Classic Commentaries on Daniel online

à Lapede Great Commentary on the Bible 1681 Online (Latin)

The Great Commentary of Cornelius à Lapide (8 vols.) by Cornelius à Lapide • John Hodges, John Grant 1887–1908[99]

Cornelius à Lapide wrote commentaries on all the books of the Canon of Scripture (including the Deuterocanon), with the exception only of the Book of Job and the Psalms. The complete series, with Job and the Psalms added by other hands, appeared at Antwerp, 1681, 1714; at Venice, 1717, 1740, 1798; at Cologne, 1732; at Turin, 1838; at Lyons, 1839-42, 1865 and 1866; at Malta, 1843-46; at Naples, 1854; at Lyons and Paris, 1855 and 1856; at Milan, 1857; at Paris, 1859-63. The best-mentioned edition has been enriched by Crampon and Péronne with annotations from more recent interpreters. All these commentaries are on a very large scale. They explain not only the literal, but also the allegorical, tropological, and anagogical sense of the sacred text, and furnish a large number of quotations from the Fathers and the later interpreters of Holy Writ during the Middle Ages.

See Guide to Cornelius à Lapide’s Great Commentary, by Dr Taylor Marshall (guide with links to entire à Lapede Commentary)

Cornelius à Lapide’s Great Commentary, Volume 13 (Daniel & Hosea to Amos). Tomo XIII Commentarius In Danielum Prophetum. pdf
("Caput Decimum Tertium, Caput Decimum Quartum" is chapter 13, chapter 14.)

Matthew Henry Complete Bible Commentary 1706 Online

Matthew Henry Complete Bible Commentary. Daniel chapters 1 through 12.

Originally written in 1706, Matthew Henry's six volume Complete Commentary provides an exhaustive look at every verse in the Protestant Bible.

Adam Clarke Commentary on the Whole Bible 1832 Online

Adam Clarke Commentary on the Whole Bible. Daniel chapters 1 through 12.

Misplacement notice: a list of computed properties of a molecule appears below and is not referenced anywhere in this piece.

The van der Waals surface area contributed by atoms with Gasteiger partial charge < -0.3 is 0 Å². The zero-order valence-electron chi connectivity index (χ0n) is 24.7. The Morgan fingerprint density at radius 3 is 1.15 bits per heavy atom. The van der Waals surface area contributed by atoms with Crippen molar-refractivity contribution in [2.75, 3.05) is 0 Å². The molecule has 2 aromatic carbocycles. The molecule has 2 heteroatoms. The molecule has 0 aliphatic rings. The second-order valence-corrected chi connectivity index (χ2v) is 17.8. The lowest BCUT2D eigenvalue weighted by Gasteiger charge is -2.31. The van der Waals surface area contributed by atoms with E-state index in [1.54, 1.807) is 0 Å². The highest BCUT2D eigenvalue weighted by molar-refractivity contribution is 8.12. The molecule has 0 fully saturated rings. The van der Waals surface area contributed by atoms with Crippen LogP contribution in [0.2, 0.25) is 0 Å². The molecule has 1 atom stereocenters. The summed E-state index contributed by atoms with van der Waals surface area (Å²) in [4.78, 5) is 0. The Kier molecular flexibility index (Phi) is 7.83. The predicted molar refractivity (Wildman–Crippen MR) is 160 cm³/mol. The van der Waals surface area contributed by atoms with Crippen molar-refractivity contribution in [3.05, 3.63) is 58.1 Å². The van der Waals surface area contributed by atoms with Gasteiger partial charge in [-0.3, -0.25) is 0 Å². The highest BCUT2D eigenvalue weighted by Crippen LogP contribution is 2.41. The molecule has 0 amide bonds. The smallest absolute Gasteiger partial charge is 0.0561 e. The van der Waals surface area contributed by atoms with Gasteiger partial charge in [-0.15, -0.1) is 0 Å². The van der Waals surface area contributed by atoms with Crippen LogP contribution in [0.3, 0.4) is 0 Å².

Adam Clarke (1760 or 1762 - 1832) was a British Methodist theologian and Biblical scholar. He is chiefly remembered for writing a commentary on the Bible which took him 40 years to complete and which was a primary Methodist theological resource for two centuries.

Contained in 6 volumes, consisting of nearly 1,000 pages each, it was considered the most comprehensive commentary on the Bible ever prepared by one man. His commentary, particularly that on Revelation, identified the Catholic Church with the antichrist and bordered on antisemitic.

Haydock Bible Commentary 1859 Online

Haydock's Catholic Bible Commentary, 1859 edition. Daniel

A Catholic Bible commentary compiled by the late Rev. Fr. George Leo Haydock, following the Douay-Rheims Bible.

Jamieson-Fausset-Brown Commentary Critical and Explanatory on the Whole Bible 1871 Online

Jamieson-Fausset-Brown Commentary Critical and Explanatory on the Whole Bible. Daniel

The one volume Jamieson-Fausset-Brown Commentary Critical and Explanatory on the Whole Bible was prepared by Robert Jamieson, A. R. Fausset and David Brown and published in 1871.

Scofield Reference Bible 1917 Online

Scofield Reference Bible. Daniel chapters 1 through 12.

The Scofield Reference Bible is a widely circulated study Bible edited and annotated by the American Bible student Cyrus I. Scofield, which popularized dispensationalism at the beginning of the 20th century. Published by Oxford University Press and containing the entire text of the traditional, Protestant King James Version, it first appeared in 1909 and was revised by the author in 1917.

New Oxford Annotated Bible 2010 Online

New Oxford Annotated Bible pdf. (Daniel is page 1260)

New American Bible, Revised Edition 2010 Online

New American Bible, Revised Edition. Book of Daniel [100]

See also

Apocrypha

Deuterocanonicals

Biblical Canon

References

  1. 1.0 1.1 1.2 1.3 1.4 1.5 1.6 The Theta, or Version of Theodotion, Greek version of Daniel with all its parts including chapters 3 and 13 and 14 appears to be a revision of the Septuagint text, with the help of a Hebrew (or Aramaic) original, now lost. Catholic scholars in general and several Protestants (Eichhorn, Einleit., in das Altes Testament, IV, 24 f; Einleit. in die apok. Schriften, 419; Vatke; Delitzsch, De Habacuci, 50; Zockler, Bissell, Ball, Rothstein, etc.) hold that Hebrew was the original language of Prayer of Azariah and Song of the Three Holy Children, the History of Susanna, and Bel and the Dragon. See the following:
    International Standard Bible Encyclopedia Online: S: Song of the Three Children
    International Standard Bible Encyclopedia Online: S: Susanna, the History of (T. Witton Davies)